Main content

News: Tips to Hike Local

Hikers on a woodland trail

Last Friday, Gov. Chris Sununu issued a Home Hike Challenge, emphasizing that Granite Staters should choose hikes close to home. To ensure that our trails and outdoor recreation areas stay open for public use, please practice social distancing and hike responsibly. You can stay safe and get much-needed outdoor time by following these seven tips.

1. Hike Local

You may have heard about the closing of the AMC huts, the Appalachian Trail, and restrictions in some New Hampshire State Parks due to COVID-19, but these are only a small fraction of the outdoor opportunities our region has to offer. Instead of driving long distances or to well-known, highly visited parks and trails, get to know your neighborhood. Chances are there may be public trails, green spaces, and quiet roads near you that you have never even heard of; check out our hiking page for ideas. (Or, discover local places cared for by our friends at the Forest Society, New Hampshire Audubon, the Harris Center, or The Nature Conservancy).

2. Avoid Overcrowding

If the parking area of your destination already has visitors, consider choosing another location or coming back at a less-busy time. When planning to go on a hike, you may want to have a backup location in mind in case your first choice is already crowded. It’s also a good idea to try your favorite local trails at off-peak times and days.

3. Hike Individually or in Small Groups

Enjoying nature solo is a wonderful way to reduce stress and find quality time for self-reflection. If you decide to go out alone, always have a “check-in person,” a trusted person who knows where you will be and what time you expect to be home. Check in with this person before and after you hike. If you do decide to go with a hiking partner or two who aren’t in your family group, make sure you practice the “6-foot rule”.

4. Observe the “6-Foot Rule”

Whether you are hiking with a small group or encountering others along the trail, try to maintain a minimum 6-foot distance between people; we recommend at least 10 feet. This may mean spacing out the members of your small group as you hike and stop for breaks or stepping far to the side of the trail to wait for hikers from the opposite direction to pass.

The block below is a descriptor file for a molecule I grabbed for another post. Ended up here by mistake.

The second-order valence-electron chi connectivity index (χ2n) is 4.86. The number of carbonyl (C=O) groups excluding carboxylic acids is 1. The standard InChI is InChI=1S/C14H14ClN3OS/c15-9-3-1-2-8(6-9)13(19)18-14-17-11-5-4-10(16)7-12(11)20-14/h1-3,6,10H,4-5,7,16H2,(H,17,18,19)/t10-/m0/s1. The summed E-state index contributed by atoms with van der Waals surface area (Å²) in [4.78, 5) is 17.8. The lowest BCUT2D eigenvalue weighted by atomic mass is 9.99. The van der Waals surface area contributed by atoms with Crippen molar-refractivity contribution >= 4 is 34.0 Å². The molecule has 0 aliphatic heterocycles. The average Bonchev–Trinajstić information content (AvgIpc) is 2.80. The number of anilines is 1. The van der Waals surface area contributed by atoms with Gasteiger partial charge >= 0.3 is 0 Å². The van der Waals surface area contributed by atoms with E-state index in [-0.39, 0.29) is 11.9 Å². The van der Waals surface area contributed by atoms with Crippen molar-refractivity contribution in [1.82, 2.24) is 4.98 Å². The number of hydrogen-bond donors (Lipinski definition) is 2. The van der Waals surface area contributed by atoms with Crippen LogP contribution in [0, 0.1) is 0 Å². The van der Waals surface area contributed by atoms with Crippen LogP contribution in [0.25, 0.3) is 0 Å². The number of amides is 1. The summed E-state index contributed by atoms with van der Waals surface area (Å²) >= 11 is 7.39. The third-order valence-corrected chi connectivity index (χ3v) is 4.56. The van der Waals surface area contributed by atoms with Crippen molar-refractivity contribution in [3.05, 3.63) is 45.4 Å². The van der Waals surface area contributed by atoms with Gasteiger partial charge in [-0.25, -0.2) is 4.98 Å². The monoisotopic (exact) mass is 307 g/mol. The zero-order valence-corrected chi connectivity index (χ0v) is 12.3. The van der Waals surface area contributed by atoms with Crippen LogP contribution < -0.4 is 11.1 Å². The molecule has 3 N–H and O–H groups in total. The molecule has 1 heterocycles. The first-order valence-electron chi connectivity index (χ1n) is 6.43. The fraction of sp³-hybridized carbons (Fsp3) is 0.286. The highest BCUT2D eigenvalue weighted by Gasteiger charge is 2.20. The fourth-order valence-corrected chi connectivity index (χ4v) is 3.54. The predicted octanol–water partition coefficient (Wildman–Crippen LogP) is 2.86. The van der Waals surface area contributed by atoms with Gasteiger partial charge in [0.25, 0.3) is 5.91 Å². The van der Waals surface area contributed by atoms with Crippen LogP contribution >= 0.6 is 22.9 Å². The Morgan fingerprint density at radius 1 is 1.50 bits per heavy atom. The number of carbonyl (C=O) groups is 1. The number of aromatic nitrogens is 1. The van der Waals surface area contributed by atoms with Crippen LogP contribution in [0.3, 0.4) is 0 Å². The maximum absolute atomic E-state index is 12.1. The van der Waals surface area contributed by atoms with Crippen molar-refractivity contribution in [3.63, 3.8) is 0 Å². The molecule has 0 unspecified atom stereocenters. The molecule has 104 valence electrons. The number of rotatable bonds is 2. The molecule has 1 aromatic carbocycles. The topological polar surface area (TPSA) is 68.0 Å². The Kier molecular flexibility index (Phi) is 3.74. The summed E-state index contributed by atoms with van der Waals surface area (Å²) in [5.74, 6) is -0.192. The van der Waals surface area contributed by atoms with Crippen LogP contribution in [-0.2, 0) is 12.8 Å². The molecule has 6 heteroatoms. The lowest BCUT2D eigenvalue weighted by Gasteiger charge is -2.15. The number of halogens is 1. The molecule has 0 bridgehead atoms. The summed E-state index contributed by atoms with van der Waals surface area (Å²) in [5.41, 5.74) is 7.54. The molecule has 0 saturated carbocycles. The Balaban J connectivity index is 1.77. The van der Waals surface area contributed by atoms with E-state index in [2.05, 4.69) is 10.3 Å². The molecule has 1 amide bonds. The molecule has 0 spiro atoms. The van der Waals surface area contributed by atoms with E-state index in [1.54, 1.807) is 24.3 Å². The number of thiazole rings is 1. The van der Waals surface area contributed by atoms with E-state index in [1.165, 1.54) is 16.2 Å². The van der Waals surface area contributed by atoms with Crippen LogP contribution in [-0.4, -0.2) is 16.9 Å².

5. Stay Home If Sick

Perhaps the most important way you can help keep public spaces safe for the public is to stay home if you are sick, are awaiting test results, or suspect that you may have been exposed to someone with COVID-19. Resting at home, avoiding contact with others, and seeking any necessary medical attention are the most important things you can do to care for yourself and those around you.

6. Practice Proper Hygiene

Follow the Centers for Disease Control and Prevention’s recommendations, even when you are out on the trail. One of the easiest things you can do is to pack a hand sanitizer that contains at least 60 percent alcohol. Then you can sanitize your hands before, during, and after your hike. If you stop for a snack, sanitize your hands before and after eating. Cough and sneeze into your elbow and follow other guidelines as closely as you can.

7. Have Fun!

We need your help to keep providing the public with fun, safe outdoor places to enjoy. If you do go out on a trail, even for a short time, please be prepared with appropriate footwear, a map, water, snacks, layers, and a headlamp or flashlight in a day pack. Carry out all trash and personal belongings that you carry in. No camping or fires. Dogs are welcome on a leash. Please be safe and don't take unnecessary risks; let's thank our medical care providers for their dedication by not adding to their workloads right now.